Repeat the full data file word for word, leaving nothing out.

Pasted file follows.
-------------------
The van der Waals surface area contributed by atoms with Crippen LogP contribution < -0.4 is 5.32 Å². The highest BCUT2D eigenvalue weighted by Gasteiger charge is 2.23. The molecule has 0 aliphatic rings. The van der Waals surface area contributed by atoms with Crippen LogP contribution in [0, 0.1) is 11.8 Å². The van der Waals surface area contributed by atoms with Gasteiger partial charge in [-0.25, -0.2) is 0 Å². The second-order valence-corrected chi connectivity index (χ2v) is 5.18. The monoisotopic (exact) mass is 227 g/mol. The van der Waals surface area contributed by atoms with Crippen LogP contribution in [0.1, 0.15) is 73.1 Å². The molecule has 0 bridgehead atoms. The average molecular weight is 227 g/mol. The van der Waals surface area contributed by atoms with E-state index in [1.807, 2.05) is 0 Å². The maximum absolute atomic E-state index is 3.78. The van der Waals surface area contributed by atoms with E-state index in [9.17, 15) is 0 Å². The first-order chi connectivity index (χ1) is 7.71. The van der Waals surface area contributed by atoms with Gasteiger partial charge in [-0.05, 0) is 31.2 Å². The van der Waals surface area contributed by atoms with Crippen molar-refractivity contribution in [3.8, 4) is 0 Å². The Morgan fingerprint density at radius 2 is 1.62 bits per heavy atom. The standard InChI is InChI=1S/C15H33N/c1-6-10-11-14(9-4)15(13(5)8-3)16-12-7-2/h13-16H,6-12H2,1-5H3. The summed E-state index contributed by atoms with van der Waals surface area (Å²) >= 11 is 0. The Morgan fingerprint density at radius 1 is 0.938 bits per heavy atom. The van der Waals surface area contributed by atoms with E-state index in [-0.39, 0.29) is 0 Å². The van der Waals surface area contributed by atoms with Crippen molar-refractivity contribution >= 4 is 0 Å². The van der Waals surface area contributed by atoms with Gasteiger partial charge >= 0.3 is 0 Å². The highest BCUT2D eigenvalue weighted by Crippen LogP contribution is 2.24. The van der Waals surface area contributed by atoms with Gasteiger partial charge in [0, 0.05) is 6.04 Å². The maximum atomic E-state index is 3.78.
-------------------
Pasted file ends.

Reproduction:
The van der Waals surface area contributed by atoms with Crippen LogP contribution < -0.4 is 5.32 Å². The highest BCUT2D eigenvalue weighted by Gasteiger charge is 2.23. The molecule has 0 aliphatic rings. The van der Waals surface area contributed by atoms with Crippen LogP contribution in [0, 0.1) is 11.8 Å². The van der Waals surface area contributed by atoms with Gasteiger partial charge in [-0.25, -0.2) is 0 Å². The second-order valence-corrected chi connectivity index (χ2v) is 5.18. The monoisotopic (exact) mass is 227 g/mol. The van der Waals surface area contributed by atoms with Crippen LogP contribution in [0.1, 0.15) is 73.1 Å². The molecule has 0 bridgehead atoms. The average molecular weight is 227 g/mol. The van der Waals surface area contributed by atoms with E-state index in [1.807, 2.05) is 0 Å². The maximum absolute atomic E-state index is 3.78. The van der Waals surface area contributed by atoms with E-state index in [9.17, 15) is 0 Å². The first-order chi connectivity index (χ1) is 7.71. The van der Waals surface area contributed by atoms with Gasteiger partial charge in [-0.05, 0) is 31.2 Å². The van der Waals surface area contributed by atoms with Crippen molar-refractivity contribution in [3.8, 4) is 0 Å². The Morgan fingerprint density at radius 2 is 1.62 bits per heavy atom. The standard InChI is InChI=1S/C15H33N/c1-6-10-11-14(9-4)15(13(5)8-3)16-12-7-2/h13-16H,6-12H2,1-5H3. The summed E-state index contributed by atoms with van der Waals surface area (Å²) >= 11 is 0. The Morgan fingerprint density at radius 1 is 0.938 bits per heavy atom. The van der Waals surface area contributed by atoms with E-state index in [-0.39, 0.29) is 0 Å². The van der Waals surface area contributed by atoms with Crippen molar-refractivity contribution >= 4 is 0 Å². The van der Waals surface area contributed by atoms with Gasteiger partial charge >= 0.3 is 0 Å². The highest BCUT2D eigenvalue weighted by Crippen LogP contribution is 2.24. The van der Waals surface area contributed by atoms with Gasteiger partial charge in [0, 0.05) is 6.04 Å². The maximum atomic E-state index is 3.78.